CHAMPAIGN — The second annual Chaz & Roger Ebert Symposium will focus on diversity in advertising, communication, journalism and film.
The event runs from 9 a.m. to 5 p.m. Sept. 27, at the I Hotel and Conference Center.
It’s free and opt to the public, but registering at media.illinois.edu/EbertSymposium is encouraged.
The morning sessions will include a keynote talk given by Stacy Smith, founder of the University of Southern California’s Annenberg Inclusion Initiative, a think tank that studies inequality in entertainment.
There are three panel discussions scheduled throughout the day, followed by a “special session” at 3:30 p.m. moderated by Chaz Ebert, widow of film critic Roger Ebert, and Nate Kohn, director of the annual Ebertfest film festival.
The panelists on the diversity in film discussion include:
— Cael M. Keegan, a professor of women, gender and sexuality studies and of integrative, religious and intercultural studies at Grand Valley State University in Michigan.
— Samantha N. Sheppard, a professor of performing and media arts at Cornell University.
— Gordon Quinn, a documentary filmmaker and the artistic director and a founding member of Kartemquin Films.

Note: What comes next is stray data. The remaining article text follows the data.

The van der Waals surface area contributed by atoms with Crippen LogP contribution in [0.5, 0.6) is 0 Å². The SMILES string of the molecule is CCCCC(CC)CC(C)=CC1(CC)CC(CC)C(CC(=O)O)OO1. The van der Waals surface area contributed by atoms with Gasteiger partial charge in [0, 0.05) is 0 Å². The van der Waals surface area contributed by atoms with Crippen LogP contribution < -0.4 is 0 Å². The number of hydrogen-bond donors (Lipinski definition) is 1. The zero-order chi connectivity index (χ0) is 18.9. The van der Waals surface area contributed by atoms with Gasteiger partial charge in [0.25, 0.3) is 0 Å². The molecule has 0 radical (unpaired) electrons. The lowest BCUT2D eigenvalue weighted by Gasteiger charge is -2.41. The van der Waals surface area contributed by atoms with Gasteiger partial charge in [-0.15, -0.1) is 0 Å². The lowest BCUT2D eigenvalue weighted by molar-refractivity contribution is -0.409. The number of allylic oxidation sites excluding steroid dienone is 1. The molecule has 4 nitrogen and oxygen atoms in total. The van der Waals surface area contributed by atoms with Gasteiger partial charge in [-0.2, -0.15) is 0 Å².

— Allyson Nadia Field, a professor of cinema and media studies at the University of Chicago and interim director of its Karla Scherer Center for the Study of American Culture.
The panelists on the diversity in journalism discussion include:
— Abrar Al-Heeti, a staff reporter for CNET’s culture team, as well as a Champaign native and Illinois journalism alumna.
— Janice Marie Collins, a UI professor of journalism.
— Ben Holden, a UI professor of journalism.
And the panelists on the diversity in advertising and communication discussion include:
— Shazzia Khan, the global chief of staff and chief talent officer for Havas Health and You, a public-relations and marketing company.
— Ericka Riggs, the foundation and inclusion manager for the Advertising Club of New York.
— Adrianne Smith, the founder of the Cannes Can: Diversity Collective, a nonprofit created to address the lack of diversity in the advertising and marketing industries.
— Lincoln Stephens, founder of the Marcus Graham Project, an organization focused on bringing more diversity to the advertising industry.